Bid rigging and collusion is a common practice in bidding for group health insurance with political subdivisions in South Texas. It is so prevalent that the participants have come to believe it is “par for the course” and is “just the way things are done.”
Few get caught in these schemes. Those that do suffer light sentences, or no sentences at all. The message is clear – bid rigging and collusion is a widespread business practice in the insurance industry. The rewards are great, and punishment is minimal or non-existant.
Participants include insurance agents, brokers and consultants, as well as third party administrators, PPO networks, and insurance companies.
One of the most common methods to rig bids involves releasing underwriting data to the market before releasing specifications under a RFP process. Whoever can get to the markets first, gets the exclusive right to a proposal from those markets first approached. This practice by insurance companies of first come, first served is common. A tell-tale sign that this has occurred is when a political subdivision goes out for bid and one insurance agent has the majority of the bids received as a result of the process.
If a regulatory agency decides to investigate this type of bid rigging, following a paper trail is easy. Underwriters date stamp all submissions and document who sent it, as well as the data received. Comparing the date stamps to the actual RFP release date is not hard to do.
We know of a South Texas school district that recieved 19 bids, with almost all of the bids submitted by one agent.
When an insurance agent “locks up the market”, he can control the bid process. Effectively he has gained accesss to the “competition”, and can share competive information with his favorite carrier. He can also demand higher commissions from all vendors he controls. He gains the advantage to decide which proposals he will submit and which he will discard and never show the client.
Another method to rig the bid is to release two separate sets of underwriting data. An effort to influence underwriters is effectuated by this scheme. Rating risk for health insurance plans follows certain industry standard formulas and methods. Data used by the underwriter will determine the risk and the rates to adequately cover the risk. If Carrier “A” is the carrier to be given the advantage during the RFP process, “good” underwriting data is provided while other carriers are given inferior data which will have the intended effect of making them less competitive.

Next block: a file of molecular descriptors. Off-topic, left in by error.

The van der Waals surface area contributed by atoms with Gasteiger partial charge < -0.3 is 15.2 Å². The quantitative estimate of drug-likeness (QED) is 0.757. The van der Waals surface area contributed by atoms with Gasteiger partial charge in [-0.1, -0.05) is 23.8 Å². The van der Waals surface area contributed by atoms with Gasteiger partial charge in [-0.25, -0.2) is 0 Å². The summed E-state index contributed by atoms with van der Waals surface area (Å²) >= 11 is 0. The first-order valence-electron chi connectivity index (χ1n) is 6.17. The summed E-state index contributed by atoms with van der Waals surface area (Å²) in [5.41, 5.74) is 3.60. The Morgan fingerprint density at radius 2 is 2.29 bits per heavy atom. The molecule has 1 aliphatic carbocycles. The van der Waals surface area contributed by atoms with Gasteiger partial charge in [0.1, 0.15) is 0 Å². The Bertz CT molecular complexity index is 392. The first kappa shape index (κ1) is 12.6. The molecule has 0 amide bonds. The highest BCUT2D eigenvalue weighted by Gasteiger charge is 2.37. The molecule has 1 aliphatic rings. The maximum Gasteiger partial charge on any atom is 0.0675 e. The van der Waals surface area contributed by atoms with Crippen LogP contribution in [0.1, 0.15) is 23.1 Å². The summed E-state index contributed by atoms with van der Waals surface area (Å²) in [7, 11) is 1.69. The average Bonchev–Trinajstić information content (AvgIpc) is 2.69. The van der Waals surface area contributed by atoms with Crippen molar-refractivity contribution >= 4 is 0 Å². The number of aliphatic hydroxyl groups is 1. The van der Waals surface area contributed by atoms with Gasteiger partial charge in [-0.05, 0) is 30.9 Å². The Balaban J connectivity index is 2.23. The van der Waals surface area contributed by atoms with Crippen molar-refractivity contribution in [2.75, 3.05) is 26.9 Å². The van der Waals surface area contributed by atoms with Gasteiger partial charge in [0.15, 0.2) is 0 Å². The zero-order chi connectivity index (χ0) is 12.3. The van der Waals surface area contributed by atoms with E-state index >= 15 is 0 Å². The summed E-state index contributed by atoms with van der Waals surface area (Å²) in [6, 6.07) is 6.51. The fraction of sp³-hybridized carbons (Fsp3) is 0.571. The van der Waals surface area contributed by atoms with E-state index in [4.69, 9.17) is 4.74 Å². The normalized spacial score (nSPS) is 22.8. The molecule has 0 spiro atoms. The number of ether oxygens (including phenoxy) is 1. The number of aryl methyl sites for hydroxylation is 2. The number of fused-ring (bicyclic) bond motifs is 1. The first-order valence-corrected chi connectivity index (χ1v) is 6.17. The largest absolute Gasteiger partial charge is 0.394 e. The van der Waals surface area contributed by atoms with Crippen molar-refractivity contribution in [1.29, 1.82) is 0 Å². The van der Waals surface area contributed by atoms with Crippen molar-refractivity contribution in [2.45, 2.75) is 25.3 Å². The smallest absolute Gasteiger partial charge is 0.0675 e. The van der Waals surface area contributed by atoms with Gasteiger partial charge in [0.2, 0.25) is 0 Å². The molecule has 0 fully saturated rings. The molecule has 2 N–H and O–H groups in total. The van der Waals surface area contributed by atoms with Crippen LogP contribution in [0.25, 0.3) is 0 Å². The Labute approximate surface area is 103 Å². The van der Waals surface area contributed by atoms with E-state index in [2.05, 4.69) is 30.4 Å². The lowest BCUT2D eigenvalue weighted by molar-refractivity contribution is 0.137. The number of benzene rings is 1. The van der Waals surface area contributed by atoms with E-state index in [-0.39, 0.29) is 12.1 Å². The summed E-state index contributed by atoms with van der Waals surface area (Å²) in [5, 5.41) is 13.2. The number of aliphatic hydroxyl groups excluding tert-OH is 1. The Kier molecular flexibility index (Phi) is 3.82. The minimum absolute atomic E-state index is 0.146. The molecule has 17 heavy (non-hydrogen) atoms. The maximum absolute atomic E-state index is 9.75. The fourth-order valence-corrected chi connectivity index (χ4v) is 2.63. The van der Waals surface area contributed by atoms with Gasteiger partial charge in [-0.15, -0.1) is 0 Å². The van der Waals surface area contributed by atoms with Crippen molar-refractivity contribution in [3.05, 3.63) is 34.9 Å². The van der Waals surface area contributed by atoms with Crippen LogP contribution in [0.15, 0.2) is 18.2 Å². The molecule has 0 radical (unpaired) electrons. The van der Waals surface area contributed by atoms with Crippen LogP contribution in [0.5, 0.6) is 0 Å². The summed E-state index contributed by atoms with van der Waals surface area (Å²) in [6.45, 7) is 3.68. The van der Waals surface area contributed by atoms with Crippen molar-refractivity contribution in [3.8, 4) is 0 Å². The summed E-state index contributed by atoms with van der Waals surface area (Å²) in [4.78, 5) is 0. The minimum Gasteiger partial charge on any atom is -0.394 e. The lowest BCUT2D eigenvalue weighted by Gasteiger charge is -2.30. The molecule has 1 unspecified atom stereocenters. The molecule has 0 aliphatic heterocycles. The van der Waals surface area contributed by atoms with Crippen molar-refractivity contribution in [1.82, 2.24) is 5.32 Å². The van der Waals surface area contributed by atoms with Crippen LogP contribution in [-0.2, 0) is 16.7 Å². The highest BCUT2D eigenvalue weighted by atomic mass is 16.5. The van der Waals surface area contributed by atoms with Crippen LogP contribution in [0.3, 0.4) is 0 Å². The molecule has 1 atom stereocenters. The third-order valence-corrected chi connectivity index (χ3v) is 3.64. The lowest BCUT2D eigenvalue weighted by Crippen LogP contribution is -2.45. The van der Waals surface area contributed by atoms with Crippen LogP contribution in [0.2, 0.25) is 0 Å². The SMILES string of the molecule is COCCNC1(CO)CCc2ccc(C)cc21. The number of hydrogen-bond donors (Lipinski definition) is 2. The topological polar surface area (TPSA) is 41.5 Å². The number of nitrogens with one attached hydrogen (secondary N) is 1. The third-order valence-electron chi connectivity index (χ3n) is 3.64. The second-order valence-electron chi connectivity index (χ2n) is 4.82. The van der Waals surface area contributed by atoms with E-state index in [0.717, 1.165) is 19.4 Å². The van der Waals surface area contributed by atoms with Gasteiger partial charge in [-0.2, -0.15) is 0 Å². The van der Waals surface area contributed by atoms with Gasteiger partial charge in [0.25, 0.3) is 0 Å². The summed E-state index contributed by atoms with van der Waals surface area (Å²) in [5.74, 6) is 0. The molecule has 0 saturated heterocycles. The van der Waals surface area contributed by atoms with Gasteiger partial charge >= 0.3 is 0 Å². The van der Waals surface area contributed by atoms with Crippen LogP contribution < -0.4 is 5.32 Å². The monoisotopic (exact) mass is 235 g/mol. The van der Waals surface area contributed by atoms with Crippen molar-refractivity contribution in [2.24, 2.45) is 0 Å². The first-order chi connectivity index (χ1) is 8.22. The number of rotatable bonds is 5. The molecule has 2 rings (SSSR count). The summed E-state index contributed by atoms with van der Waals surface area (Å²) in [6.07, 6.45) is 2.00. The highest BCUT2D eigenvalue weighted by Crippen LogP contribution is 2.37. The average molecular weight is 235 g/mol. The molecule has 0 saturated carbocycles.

A tell-tale sign of this scheme is when bids are recieved and there is a wide variation in rating basis.
Sometimes a group of insurance agents will agree to pool their resources and market contacts. All divy up the market prior to the release of the RFP. Agent Smith goes to five markets, Agent Jones goes to five markets, Agent Garcia goes to five marktes, etc. Thus the entire market is “locked in” with this cartel. Each agent loads high commissions in their respecctive proposals. Once the bid is awarded, irregardless of who the agent submitting the proposal was, all the agents of the cartel get a slice of the pie. It’s like betting on Even and Odd, you can’t lose. The agent submitting the winning bid becomes the “Agent of Record” while all the other members of the cartel are silent partners.
We have seen several lawsuits filed in South Texas by political subdivisions against their Agent of Record. The poor SOB takes the heat for the entire cartel. Honor demands silence and the cartel members skate free from the plaintiff’s net. However, during discovery, an astute attorney should be able to flush this out and additional defendents (deep pockets) added to the pleadings.
None of these schemes can work without the active participation of the carriers and third party administrators.
Political subdivisions who bid out their group health insurance must be careful to contol the chain of custody of information. A well written RFP will help alleviate and even eliminate these potential abuses.
Editor’s Note: South Texas, unfortunately, suffers a poor reputation within the insurance industry. Some carriers and third party administrators have Red Lined South Texas and refuse to do business in that part of the state. Taxpayers end up paying more than they should. The system needs fixing.